Tag Archives: for-profit health care

#ThanksObamacare for ineffective authoritarian health plan rate review

Progress Now and the Colorado Consumer Health Initiative “thank Obamacare” for allowing “states to require insurance companies to justify premium increases.

Many states have what are called premium rate review laws that empowering government authorities to forbid insurers from increasing premiums if the reasons do not sound justified. This may sound good, but for those who care about liberty and the right to free exchange, this clearly violates insurers’ rights to sell products at a price they see fit.

For those who support rate review laws regardless of rights issues, they should consider whether such laws are effective.  John Graham of the Pacific Research Institute compared insurance premiums in the 20 states with premium review laws, and with the 19 states that have “file and use” laws the require only that companies file rate increases with the state’s insurance commissioner, who has no authority to reject them.  Graham finds that

There does not appear to be any connection between prior approval and a lower change in rates from 2006 to 2008, nor the absolute value of rates in 2008. The average increase over the period was 8 percent for both file & use states and states requiring prior approval.

Rate review laws are not only ineffective, but also damaging.  Like other types of price controls, they require firms to sell products for less than they otherwise would. Just as rent control of apartments encourages landlords to become slumlords, insurance price controls will likely do the same to health plans. For examples, insurers would reduce costs by cutting back on customer service.

As Sally Pipes has written:

Last year, Massachusetts officials tried to crack down on health insurance rates, rejecting 253 of 274 proposed rate hikes across the state. Chaos ensued. The small-group health insurance market, which served 800,000 of the state’s residents, briefly shut down. Later in the year, all four of the state’s biggest health insurers reported that they’d lost money as the price caps were implemented. Three explicitly attributed their losses to the state’s rate rejections.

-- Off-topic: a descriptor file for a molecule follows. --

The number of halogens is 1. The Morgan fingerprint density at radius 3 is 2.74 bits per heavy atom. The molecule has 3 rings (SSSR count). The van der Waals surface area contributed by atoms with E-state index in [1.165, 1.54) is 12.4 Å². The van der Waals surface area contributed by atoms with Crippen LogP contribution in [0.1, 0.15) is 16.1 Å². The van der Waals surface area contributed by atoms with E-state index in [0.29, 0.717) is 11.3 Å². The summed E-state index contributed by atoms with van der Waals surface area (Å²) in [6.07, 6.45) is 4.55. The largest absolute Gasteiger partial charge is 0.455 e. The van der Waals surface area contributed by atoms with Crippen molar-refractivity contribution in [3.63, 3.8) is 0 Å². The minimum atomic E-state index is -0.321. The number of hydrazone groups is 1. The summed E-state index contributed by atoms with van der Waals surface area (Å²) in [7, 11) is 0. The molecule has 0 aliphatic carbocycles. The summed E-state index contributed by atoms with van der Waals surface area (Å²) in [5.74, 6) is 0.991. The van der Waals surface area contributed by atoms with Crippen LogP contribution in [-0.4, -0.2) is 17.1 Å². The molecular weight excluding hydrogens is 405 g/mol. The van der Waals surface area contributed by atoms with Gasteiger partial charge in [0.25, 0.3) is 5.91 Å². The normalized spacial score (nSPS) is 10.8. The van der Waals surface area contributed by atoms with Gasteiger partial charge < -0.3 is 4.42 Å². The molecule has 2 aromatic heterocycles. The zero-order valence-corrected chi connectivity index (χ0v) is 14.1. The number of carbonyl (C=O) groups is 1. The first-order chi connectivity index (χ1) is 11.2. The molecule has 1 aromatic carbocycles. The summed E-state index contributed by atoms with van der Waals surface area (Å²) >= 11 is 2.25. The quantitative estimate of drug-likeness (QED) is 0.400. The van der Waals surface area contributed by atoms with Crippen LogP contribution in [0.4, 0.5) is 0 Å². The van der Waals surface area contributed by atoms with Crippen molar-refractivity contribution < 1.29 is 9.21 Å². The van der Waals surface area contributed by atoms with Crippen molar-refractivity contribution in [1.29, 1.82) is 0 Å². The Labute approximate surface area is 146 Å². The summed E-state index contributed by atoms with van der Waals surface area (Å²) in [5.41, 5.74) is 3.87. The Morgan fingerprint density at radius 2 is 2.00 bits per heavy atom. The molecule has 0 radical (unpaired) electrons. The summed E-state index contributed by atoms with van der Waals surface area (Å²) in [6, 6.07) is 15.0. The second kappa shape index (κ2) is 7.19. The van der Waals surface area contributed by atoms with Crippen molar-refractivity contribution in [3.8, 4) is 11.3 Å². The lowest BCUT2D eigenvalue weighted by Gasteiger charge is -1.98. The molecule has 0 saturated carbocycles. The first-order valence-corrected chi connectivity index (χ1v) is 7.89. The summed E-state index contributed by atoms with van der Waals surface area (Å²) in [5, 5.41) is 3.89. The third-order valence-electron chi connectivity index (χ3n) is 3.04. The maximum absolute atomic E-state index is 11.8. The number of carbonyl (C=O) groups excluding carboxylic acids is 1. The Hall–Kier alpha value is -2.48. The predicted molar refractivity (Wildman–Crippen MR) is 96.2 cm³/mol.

Insurers can’t endure state-mandated losses forever. Eventually, they’ll have to shed jobs or exit the market entirely. Consumers would be left with fewer choices. …”

Pipes continues:

ObamaCare’s rate review regulations are premised on the notion that rising health insurance premiums are somehow caused by excess profits and wasteful spending. But insurer profits are actually quite small. The Congressional Research Service reports that in 2009, health insurers’ average profit margin was just 2.6%.

At Forbes.com, Robert Book elaborates on health insurers’ profits:

According to this report from the left-wing organization Health Care for America Now, the five largest for-profit health insurance companies “pocket huge profits” totaling $11.7 billion in 2010. The same report also says they had a total of 86.3 million enrolled members, which works out to a total of $136 in profit per member per year.

The Feds also have also extended their authority into rate review. As Book writes:

The Affordable Care Act does not define what it means for a premium increase to be unreasonable,” but the administration defined it in a regulation issued in May. An increase is defined as“unreasonable” if it is “more than 10%.” (76 FR 29964).